This is one of those books.

Now I can get back to the review. I picked up ‘Oath of Fealty’ after a re-release of the e-book went on sale, and I realized it was a Niven/Pournelle that I had not yet read. If you have not read these two authors (collaboratively &/or individually) I feel both excited and sorry for you. You have some superb reading that you could tackle, but at the same time, a lot of it will be dated, like this book is, simply due to the passage of time. Go read them anyway!

This novel is of a near future (that spun off of the year 1980/81 when it was written). The setting is the city of Los Angeles. A riot destroyed a large portion of the city which consequently allowed the development of a corporately sponsored arcology. Todos Santos is a huge walled edifice, a skyscraper the size of a city, that stockholders may buy a share in and live their lives there. It is a place that is under nearly constant surveillance – including in apartments if needed for emergencies – that affords the occupants a premium on safety at the expense of privacy. Over time, this trade-off has become a non-issue for them. They have become used to it. Also, the corporate nature of the complex means that a distinct strata of individual privilege is present. This too is accepted by the residents as perfectly fine. Why do they think it’s fine? Because, simply put, the guards and the higher-ups technically work for them. People who have domestic servants don’t care if they know their comings and goings, right? The book’s title originates from a reporter character who does a documentary on the arcology and compares it to a feudal society. The residents have sworn an Oath of Fealty to the leader, granting him high privileges in exchange for protection.

Outside the walls of this community is the city of Los Angeles with its high crime-rates, poverty, and very jealous individuals in politics that resent the success of Todos Santos (and its independence, and their lack of influence on it, etc.) The arcology does not pay taxes to L.A. which was part of the deal at the start of its development, so this is really irksome for the politicians. The All Saints in the middle of the City of Angels is only for those who accept its constraints on the inside, and those on the outside mostly despise it, even though the symbiotic relationship that has developed also keeps industry and development flowing to them. The regular residents of Los Angeles feel this way too, but also want to be part of it at the same time. They want the benefits, but without the necessity of conformance.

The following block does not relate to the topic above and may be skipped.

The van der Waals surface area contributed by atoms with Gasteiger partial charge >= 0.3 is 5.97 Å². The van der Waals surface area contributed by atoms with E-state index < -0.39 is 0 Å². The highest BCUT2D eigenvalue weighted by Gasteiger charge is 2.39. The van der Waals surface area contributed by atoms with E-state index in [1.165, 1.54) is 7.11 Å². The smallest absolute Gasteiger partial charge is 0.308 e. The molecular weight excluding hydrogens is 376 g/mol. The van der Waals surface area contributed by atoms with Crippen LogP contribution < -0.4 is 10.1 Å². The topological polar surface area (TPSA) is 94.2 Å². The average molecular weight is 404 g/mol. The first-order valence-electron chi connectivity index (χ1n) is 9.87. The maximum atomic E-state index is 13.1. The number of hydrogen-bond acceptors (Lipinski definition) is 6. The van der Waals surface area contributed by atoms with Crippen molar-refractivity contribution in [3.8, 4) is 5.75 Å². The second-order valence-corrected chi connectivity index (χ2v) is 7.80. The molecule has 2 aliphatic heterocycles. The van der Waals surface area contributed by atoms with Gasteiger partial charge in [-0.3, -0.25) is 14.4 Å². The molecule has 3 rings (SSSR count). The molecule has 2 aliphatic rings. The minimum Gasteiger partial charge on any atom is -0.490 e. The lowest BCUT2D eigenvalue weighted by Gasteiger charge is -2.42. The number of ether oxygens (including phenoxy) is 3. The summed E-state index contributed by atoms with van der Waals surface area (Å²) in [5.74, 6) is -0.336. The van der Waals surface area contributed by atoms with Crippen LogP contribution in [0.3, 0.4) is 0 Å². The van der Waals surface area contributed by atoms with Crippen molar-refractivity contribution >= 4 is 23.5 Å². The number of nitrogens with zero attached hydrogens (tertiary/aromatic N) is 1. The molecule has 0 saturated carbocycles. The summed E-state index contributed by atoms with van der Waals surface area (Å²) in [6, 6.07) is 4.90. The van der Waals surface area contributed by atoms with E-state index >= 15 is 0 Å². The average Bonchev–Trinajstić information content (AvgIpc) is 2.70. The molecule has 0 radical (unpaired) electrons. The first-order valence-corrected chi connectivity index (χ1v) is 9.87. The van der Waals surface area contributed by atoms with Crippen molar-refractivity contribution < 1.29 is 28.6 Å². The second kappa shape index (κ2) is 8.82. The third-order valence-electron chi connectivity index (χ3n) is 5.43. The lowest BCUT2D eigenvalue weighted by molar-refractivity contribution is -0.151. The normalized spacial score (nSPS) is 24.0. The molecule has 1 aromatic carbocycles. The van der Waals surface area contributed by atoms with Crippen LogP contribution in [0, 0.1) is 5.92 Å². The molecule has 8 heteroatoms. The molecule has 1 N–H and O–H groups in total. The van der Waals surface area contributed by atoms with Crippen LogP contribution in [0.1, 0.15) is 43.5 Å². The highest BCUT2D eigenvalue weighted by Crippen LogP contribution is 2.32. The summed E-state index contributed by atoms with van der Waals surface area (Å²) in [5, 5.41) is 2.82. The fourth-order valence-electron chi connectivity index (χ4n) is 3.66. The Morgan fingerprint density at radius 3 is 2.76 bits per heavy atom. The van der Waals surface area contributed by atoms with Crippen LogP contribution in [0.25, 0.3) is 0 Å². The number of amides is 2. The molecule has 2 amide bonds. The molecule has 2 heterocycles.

Also, a militant faction of Eco Terrorists is seeking to disrupt – and destroy, if possible – the arcology. Despite the good the arcology has done for the environment, and how green it is (it is almost self-contained and recycles everything) they believe it (and other concept arcologies) to be a crime against humanity. Their socialist ideal is that the arcology takes from the poor and concentrates the riches of society in the hands of the privileged few. A very socialist dogma for the bad guys, certainly, which is to be expected from a book written at the tipping point of the cold war era from two authors with a conservative bent.
So, that’s the setup of the novel. The characters are not deep. The novel was written to showcase the concept of this arcology idea. The plot was created to give the reader a way to learn about it. The characters were written around this plot to bring the story to life.
Even so, it works. The story is entertaining. You do have to read about eighty percent of it before it becomes a page turner, but still, I like some good world-building.